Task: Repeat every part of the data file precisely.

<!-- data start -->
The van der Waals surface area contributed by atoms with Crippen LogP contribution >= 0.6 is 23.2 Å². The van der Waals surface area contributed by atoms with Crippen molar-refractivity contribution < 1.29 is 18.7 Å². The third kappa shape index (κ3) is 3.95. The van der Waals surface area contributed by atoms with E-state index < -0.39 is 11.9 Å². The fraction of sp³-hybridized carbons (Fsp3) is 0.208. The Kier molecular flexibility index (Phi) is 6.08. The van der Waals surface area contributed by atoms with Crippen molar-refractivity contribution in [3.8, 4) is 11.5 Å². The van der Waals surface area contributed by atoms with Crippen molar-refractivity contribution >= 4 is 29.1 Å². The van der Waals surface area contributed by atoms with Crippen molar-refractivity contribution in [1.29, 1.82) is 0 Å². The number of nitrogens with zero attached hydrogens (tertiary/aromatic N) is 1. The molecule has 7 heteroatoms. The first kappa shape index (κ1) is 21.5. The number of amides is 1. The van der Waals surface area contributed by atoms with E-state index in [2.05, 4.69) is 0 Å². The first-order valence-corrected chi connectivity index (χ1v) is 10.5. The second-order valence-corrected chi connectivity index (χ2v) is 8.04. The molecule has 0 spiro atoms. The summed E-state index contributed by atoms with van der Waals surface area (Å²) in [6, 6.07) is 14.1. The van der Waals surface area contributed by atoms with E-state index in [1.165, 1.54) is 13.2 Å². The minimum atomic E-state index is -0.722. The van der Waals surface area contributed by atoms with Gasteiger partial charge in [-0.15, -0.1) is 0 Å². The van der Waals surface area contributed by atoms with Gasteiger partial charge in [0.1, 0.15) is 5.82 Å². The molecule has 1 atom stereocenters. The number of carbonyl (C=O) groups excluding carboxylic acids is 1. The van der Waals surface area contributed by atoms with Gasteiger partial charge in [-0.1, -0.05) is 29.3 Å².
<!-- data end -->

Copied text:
The van der Waals surface area contributed by atoms with Crippen LogP contribution >= 0.6 is 23.2 Å². The van der Waals surface area contributed by atoms with Crippen molar-refractivity contribution < 1.29 is 18.7 Å². The third kappa shape index (κ3) is 3.95. The van der Waals surface area contributed by atoms with E-state index < -0.39 is 11.9 Å². The fraction of sp³-hybridized carbons (Fsp3) is 0.208. The Kier molecular flexibility index (Phi) is 6.08. The van der Waals surface area contributed by atoms with Crippen molar-refractivity contribution in [3.8, 4) is 11.5 Å². The van der Waals surface area contributed by atoms with Crippen molar-refractivity contribution >= 4 is 29.1 Å². The van der Waals surface area contributed by atoms with Crippen molar-refractivity contribution in [1.29, 1.82) is 0 Å². The number of nitrogens with zero attached hydrogens (tertiary/aromatic N) is 1. The molecule has 7 heteroatoms. The first kappa shape index (κ1) is 21.5. The number of amides is 1. The van der Waals surface area contributed by atoms with E-state index in [2.05, 4.69) is 0 Å². The first-order valence-corrected chi connectivity index (χ1v) is 10.5. The second-order valence-corrected chi connectivity index (χ2v) is 8.04. The molecule has 0 spiro atoms. The summed E-state index contributed by atoms with van der Waals surface area (Å²) in [6, 6.07) is 14.1. The van der Waals surface area contributed by atoms with E-state index in [1.165, 1.54) is 13.2 Å². The minimum atomic E-state index is -0.722. The van der Waals surface area contributed by atoms with Gasteiger partial charge in [-0.15, -0.1) is 0 Å². The van der Waals surface area contributed by atoms with Gasteiger partial charge in [0.1, 0.15) is 5.82 Å². The molecule has 1 atom stereocenters. The number of carbonyl (C=O) groups excluding carboxylic acids is 1. The van der Waals surface area contributed by atoms with Gasteiger partial charge in [-0.1, -0.05) is 29.3 Å².